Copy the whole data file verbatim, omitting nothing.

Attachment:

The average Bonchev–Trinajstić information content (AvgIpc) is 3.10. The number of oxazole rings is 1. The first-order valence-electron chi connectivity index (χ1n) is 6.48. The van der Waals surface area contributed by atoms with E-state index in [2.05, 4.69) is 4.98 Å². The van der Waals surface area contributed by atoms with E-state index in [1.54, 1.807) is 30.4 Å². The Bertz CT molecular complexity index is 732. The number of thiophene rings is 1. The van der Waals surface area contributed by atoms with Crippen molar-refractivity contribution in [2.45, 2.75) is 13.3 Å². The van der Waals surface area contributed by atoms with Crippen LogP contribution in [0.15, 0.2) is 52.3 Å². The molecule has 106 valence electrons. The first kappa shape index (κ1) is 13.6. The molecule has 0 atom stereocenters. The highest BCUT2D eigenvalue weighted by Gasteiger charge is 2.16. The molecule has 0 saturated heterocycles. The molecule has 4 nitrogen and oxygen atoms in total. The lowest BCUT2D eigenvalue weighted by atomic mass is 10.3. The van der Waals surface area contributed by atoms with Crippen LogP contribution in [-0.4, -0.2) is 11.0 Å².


The average Bonchev–Trinajstić information content (AvgIpc) is 3.10. The number of oxazole rings is 1. The first-order valence-electron chi connectivity index (χ1n) is 6.48. The van der Waals surface area contributed by atoms with E-state index in [2.05, 4.69) is 4.98 Å². The van der Waals surface area contributed by atoms with E-state index in [1.54, 1.807) is 30.4 Å². The Bertz CT molecular complexity index is 732. The number of thiophene rings is 1. The van der Waals surface area contributed by atoms with Crippen molar-refractivity contribution in [2.45, 2.75) is 13.3 Å². The van der Waals surface area contributed by atoms with Crippen LogP contribution in [0.15, 0.2) is 52.3 Å². The molecule has 106 valence electrons. The first kappa shape index (κ1) is 13.6. The molecule has 0 atom stereocenters. The highest BCUT2D eigenvalue weighted by Gasteiger charge is 2.16. The molecule has 0 saturated heterocycles. The molecule has 4 nitrogen and oxygen atoms in total. The lowest BCUT2D eigenvalue weighted by atomic mass is 10.3. The van der Waals surface area contributed by atoms with Crippen LogP contribution in [-0.4, -0.2) is 11.0 Å².